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November 28, 2017

Comments

JF

It's a gem of a bungalow. Burlingame looks more and more like Millbrae.
Has the city council ever addressed the dangerous parked car situation at Washington middle School in the morning and at end of school? How is this potential accident waiting to happen allowed? Or is it willfully ignored?

CB

The "monster" on California ave is an apt description. It is breathtaking. I pass it every day on the way to the train station, and I can't get over how such a thing was approved for that location. It changes everything. We've started down the slippery slope.

Joanne

That monster and also the other monster being built on the old Radio Shack site...who would have imagined something that big and tall going onto that tiny lot!! Totally out of character with the surrounding old buildings! But then again maybe that's part of the ultimate plan?? Obviously money means more to the City of Burlingame than having any character in this town! These building set a precedence so get ready for more of the same same. Burlingame one of maybe the last Peninsula cities to cave into the "Kool-Aid" developers are selling.

Laura

The monster on California is Palo Alto Medical Center which means cars coming and going all day long. Yes, get ready for many more of them downtown and the surrounding areas. The corner of Bayswater and Myrtle is already under way and get ready for the corner of Oak Grove and California to be approved. It's as large as the monstrosity on California and is a combo residential/retail. It's going to be huge for that corner, with less than parking. It's all so sad to see and there doesn't seem to be a way to stop it.

Beenhereforever

And we just had a city council election, so those of you who voted for the three who won their seats, can thank them for this. A contractor’s daughter and two others, who don’t give a rat’s ass about how this city’s landscape is changing. Haven’t been around long enough to appreciate the bungalows and small town beauty that is rapidly diminishing. So so so sad.

resident

I wish there had been more choice. I'm not sure the also ran would be any better. Time to call out the legal dogs of war.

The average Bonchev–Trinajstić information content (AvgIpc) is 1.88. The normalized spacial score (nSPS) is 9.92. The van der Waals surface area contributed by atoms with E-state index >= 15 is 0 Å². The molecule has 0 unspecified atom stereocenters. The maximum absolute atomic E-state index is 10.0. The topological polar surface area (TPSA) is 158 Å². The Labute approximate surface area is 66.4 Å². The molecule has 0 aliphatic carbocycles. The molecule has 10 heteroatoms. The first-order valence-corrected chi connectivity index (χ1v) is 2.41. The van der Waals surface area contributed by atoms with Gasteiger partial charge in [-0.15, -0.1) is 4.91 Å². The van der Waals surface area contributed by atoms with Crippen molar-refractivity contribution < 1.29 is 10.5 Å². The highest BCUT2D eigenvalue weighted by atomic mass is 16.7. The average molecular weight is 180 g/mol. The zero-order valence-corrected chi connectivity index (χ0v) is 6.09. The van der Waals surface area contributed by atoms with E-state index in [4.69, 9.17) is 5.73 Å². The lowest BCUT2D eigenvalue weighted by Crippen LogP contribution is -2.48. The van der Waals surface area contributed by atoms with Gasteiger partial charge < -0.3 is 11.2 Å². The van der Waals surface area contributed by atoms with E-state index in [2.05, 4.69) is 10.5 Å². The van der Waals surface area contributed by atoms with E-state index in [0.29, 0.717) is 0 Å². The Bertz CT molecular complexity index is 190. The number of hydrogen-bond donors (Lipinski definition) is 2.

fred

Height limits were set in 2008 with the downtown specific plan. The buildings on California Drive and Lorton Ave didn't set the precedent/standard, they conformed to the plan enacted by the council in 2008.

Jennifer

Enacted in 2010, I believe.

Here is the difference: Whereas from way back even before 1969 heights were also "planned" at 55' max, and in many cases 75' (think Urban Renewal time frame), in those days, the high parking requirement kept the maximum heights in most cases from being realized (generally speaking).

Now, the parking ratios have been somewhat reduced, and, if a project is multi-parcel, it is possible to pencil out with puzzle parking (or any number of newfangled techniques) and/or with big digs.

Put it all together with a booming economy, and you have heights now being realized that were not actually feasible, before, even if they were allowed.

Jennifer

Oh, and I forgot the obvious-- lots of "help" via pressure from the State to maximize build-outs and minimize local input.

Joe

Thanks to the eagle-eyed reader who let me know that the original post included "California Ave." which is, of course, wrong! It has now been corrected to California Dr.

Thanks also to Jennifer for the insightful look behind the code to the real story. I'll bet even Fred was impressed with her knowledge.

Jennifer

You missed the BIG story, Joe, which is worth a listen. Go to last week's Council Agenda Item 10b: "Recent Developments in California Housing Law" and listen to how the broad strokes on housing development will affect Burlingame.

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